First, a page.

Newark farmer and AHDB Monitor Farm host John Miller’s challenge is to make sure that his spring crop choices contribute to his financial stability, as well as his agronomic resilience.
Fifty percent of his rotation is in spring cropping. Like many farmers across the country now, his move to spring cropping was largely due to the fight with black-grass.
John’s spring cropping currently includes spring beans, spring barley, spring oats, maize and sugar beet, but is considering expanding the spring rotation even further.
At a recent Monitor Farm meeting, he was encouraged to consider alternative spring cropping to help expand his cropping plan and continue to build a profitable rotation.
John said: “My agronomist suggested I look at growing quinoa for human consumption, because I can already grow a lot of fat hen weeds on my land!”
The spring crop quinoa is sown in April, flowers in June and is harvested in September. It is related to the edible weed fat hen (Chenopodium album), and the seeds are harvested for use as an alternative grain.
Dr Sarah Cook, ADAS, said: “Bear in mind that there are very few chemicals available to treat quinoa with, so if John grows this crop he may well need to bring in an old weeding machine to pull out weeds between the rows. However, harvesting should be ok as he could harvest it with a normal combine.”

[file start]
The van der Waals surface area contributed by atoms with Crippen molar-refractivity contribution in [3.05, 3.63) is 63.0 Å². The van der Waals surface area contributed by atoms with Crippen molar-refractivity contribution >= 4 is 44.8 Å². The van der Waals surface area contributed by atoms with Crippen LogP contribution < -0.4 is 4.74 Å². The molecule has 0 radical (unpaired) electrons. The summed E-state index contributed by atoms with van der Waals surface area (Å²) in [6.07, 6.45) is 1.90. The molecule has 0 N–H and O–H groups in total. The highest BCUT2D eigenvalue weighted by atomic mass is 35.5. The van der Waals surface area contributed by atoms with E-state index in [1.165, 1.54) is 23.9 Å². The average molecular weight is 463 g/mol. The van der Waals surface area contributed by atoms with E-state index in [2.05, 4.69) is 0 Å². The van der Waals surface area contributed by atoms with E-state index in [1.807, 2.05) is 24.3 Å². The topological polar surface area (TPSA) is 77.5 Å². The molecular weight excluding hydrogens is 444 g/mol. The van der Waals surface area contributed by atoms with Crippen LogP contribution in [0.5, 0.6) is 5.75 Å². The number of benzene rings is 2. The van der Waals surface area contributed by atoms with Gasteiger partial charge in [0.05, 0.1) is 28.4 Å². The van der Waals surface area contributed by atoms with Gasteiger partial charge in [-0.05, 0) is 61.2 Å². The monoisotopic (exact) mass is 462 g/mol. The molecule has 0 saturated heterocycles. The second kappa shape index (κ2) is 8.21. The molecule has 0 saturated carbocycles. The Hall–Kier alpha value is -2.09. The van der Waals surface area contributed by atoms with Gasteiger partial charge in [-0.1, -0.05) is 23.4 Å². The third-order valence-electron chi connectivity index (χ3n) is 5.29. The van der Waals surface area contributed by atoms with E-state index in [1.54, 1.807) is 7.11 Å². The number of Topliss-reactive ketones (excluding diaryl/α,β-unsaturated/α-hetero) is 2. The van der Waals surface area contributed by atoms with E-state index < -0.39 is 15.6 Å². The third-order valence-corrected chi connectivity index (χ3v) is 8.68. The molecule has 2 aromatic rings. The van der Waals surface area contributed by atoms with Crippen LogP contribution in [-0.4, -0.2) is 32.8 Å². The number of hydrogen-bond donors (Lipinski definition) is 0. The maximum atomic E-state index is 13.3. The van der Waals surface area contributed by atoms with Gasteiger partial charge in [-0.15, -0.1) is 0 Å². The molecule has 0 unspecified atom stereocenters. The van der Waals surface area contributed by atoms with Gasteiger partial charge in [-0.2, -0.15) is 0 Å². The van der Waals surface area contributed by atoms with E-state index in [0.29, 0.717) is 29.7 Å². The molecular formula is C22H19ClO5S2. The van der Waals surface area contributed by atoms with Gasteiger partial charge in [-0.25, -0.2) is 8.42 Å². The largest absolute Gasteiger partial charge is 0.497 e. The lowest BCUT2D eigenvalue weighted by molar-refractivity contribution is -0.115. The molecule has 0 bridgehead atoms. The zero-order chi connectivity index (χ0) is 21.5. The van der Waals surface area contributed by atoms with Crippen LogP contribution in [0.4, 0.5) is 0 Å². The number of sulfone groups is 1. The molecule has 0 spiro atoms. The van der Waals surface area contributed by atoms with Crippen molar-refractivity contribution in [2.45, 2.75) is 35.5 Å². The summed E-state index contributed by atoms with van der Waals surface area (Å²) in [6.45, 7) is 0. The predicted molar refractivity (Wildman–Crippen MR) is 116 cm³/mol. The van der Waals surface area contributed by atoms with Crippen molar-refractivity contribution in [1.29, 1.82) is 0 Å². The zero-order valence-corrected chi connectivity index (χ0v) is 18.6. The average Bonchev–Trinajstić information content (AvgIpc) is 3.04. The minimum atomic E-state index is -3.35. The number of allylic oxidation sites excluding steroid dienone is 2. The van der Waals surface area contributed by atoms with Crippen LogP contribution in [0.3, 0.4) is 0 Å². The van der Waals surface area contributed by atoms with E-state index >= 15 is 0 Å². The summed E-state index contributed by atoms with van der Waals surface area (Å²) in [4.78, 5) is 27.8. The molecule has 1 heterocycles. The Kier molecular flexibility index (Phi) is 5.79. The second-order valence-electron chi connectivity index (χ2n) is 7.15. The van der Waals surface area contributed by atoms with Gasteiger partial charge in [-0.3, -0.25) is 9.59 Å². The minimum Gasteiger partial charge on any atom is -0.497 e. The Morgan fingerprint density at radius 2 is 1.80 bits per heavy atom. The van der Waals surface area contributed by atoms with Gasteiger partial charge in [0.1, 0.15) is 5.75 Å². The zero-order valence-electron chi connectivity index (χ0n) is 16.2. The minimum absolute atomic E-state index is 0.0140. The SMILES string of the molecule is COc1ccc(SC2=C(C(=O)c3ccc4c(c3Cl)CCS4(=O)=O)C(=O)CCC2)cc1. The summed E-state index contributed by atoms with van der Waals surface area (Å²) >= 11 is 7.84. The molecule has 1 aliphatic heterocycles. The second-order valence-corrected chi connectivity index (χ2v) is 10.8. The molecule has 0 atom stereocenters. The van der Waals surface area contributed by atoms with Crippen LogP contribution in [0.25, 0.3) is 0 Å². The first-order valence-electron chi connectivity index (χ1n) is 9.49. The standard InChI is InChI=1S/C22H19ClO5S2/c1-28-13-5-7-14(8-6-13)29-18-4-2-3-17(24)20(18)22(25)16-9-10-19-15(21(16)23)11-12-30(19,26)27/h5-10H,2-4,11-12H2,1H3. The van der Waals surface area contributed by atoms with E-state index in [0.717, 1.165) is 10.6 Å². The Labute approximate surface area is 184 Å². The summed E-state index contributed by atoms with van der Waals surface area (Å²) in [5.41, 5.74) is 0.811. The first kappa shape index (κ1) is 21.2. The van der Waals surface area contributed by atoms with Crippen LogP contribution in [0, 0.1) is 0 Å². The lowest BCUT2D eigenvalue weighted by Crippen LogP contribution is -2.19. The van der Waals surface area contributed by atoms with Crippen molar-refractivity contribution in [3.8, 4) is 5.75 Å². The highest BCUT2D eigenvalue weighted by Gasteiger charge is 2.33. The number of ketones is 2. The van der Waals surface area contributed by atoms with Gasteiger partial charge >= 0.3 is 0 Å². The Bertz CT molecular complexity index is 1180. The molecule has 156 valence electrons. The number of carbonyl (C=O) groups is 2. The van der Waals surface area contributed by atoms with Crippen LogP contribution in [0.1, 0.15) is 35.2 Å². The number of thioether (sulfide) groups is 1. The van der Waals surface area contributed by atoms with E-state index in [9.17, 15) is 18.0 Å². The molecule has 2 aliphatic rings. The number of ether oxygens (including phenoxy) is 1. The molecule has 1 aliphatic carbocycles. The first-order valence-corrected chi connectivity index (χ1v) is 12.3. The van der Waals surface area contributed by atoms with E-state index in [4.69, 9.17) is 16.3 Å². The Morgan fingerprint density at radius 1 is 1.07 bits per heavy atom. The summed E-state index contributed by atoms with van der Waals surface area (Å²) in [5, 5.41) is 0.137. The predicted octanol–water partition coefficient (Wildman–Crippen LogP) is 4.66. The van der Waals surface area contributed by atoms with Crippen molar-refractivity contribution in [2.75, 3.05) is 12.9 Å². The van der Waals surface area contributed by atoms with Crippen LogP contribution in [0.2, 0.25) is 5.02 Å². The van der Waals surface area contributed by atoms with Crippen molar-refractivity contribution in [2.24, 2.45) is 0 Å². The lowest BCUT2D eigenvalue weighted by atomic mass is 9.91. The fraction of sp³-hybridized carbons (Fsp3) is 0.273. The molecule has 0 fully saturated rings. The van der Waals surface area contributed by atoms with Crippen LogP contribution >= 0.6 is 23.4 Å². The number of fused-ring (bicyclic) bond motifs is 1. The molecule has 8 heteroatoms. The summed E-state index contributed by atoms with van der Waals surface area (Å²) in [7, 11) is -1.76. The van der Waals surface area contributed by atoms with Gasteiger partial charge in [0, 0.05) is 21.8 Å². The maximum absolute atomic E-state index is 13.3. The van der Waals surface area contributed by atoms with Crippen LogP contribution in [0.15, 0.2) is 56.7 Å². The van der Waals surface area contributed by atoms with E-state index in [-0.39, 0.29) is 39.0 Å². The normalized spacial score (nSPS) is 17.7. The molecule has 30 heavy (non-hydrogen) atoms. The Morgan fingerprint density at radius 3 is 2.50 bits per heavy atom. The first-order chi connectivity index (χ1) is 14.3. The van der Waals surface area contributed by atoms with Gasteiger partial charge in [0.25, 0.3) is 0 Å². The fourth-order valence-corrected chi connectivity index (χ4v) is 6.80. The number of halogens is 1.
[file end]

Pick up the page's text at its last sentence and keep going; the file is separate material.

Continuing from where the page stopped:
Before sowing a crop such as quinoa, however, John would need to secure a market.
“It’s crucial to have a firm market to sell those crops into, otherwise there’s no point,” he said.
Harry Henderson, AHDB Cereals & Oilseeds Knowledge Exchange Manager, said: “The first rule is to understand your market before you put the crop in the ground.”
Key considerations for unusual or niche crops:
Make sure you’ve got a market
Consider carefully the chemistry available
Will the harvesting times work for your farm?
As a final reminder, Sarah said: “As with precision farming, you’ve got to want to succeed.”
The next meeting at the Newark Monitor Farm is on Wednesday 11 January 2017, when the topic up for discussion will be: how might we farm without subsidies?
Harry Henderson, AHDB Cereals & Oilseeds Knowledge Exchange Manager for the East Midlands, said: “We’ll be looking at how we might cut costs, in advance of an unknown future.”
For more information on the next meeting or the project, contact firstname.lastname@example.org.